SEOUL, April 20 South Koreans who have lost
their jobs or gone out of business will be allowed to delay
repaying principal on their loans for up to three years,
starting from the second half of this year, the Financial
Services Commission (FSC) said in a statement.
The plan aims to reduce the debt burden on some of the
country's most vulnerable households as borrowing costs rise.
The FSC will require banks and financial institutions to
implement the changes within this year so that qualifying
borrowers can refinance their debt if they wish.
For households with mortgages to qualify for delayed
repayment, the property they own must be valued at 600 million
won ($525,000) or less, and they will still need to make
The Bank of Korea's eight cuts in benchmark interest rates
since 2012 to the current rock-bottom 1.25 percent have prompted
a borrowing binge that has sent household debt to a record high.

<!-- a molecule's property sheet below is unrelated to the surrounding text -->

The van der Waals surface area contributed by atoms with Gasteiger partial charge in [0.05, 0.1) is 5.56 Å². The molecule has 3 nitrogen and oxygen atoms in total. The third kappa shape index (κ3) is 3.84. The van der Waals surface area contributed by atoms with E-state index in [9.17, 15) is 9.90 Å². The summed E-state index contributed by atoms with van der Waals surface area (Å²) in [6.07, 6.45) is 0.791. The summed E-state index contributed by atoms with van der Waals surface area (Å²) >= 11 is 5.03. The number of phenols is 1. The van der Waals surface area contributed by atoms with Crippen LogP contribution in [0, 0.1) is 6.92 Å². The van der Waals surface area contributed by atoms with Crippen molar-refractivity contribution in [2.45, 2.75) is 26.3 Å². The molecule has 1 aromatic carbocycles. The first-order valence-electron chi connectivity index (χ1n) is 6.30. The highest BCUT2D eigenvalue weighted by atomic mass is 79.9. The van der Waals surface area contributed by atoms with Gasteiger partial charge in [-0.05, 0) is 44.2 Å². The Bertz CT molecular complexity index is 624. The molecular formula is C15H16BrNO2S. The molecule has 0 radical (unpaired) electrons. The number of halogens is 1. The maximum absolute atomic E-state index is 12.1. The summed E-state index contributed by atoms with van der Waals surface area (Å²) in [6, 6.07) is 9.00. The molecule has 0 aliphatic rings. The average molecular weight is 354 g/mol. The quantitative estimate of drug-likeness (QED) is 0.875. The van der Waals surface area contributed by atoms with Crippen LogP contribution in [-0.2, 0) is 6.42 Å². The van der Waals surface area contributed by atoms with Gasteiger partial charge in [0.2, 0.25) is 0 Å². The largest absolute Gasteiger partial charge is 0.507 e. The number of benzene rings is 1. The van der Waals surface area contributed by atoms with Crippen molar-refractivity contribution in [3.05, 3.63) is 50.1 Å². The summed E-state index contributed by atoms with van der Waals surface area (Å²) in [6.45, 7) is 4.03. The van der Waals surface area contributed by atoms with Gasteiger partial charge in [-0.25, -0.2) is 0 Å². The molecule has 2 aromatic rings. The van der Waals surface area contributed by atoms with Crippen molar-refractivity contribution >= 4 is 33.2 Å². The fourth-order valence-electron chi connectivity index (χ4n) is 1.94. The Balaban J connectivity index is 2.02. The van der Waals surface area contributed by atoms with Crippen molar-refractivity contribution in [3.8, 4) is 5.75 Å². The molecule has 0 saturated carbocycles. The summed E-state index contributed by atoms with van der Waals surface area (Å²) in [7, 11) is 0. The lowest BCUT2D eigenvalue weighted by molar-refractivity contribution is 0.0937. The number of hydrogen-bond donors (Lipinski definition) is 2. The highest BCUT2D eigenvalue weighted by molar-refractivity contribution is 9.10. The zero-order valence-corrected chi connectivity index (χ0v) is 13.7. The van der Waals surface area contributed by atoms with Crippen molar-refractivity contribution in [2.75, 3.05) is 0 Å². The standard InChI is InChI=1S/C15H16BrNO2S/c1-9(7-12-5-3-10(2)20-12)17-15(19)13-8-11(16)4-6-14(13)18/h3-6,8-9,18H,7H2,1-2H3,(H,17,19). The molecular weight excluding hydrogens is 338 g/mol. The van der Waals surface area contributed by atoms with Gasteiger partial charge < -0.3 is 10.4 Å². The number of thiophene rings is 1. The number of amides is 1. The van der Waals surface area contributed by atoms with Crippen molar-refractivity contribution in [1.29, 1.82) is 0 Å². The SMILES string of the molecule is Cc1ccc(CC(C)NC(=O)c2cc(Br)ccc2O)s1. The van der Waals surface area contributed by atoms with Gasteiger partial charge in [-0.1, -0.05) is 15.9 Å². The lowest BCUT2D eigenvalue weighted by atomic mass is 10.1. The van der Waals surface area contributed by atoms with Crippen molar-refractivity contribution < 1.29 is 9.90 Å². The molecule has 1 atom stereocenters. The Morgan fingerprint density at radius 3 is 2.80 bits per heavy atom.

In the fourth quarter of last year household debt soared
11.7 percent from a year earlier to 1,344.3 trillion won, the
fastest pace in over a decade, as borrowers continued to take
advantage of record-low interest rates.
But home loans and credit extended to households grew at a
slower pace in the first quarter of this year compared to a year
earlier, the FSC said, without disclosing the total amount
While risks stemming from rising household debt are expected
to stabilize going forward, the debt-servicing capacity of
low-income households may fall as market interest rates rise,
the regulator said.
($1 = 1,140.7000 won)
(Reporting by Cynthia Kim; Editing by Eric Meijer)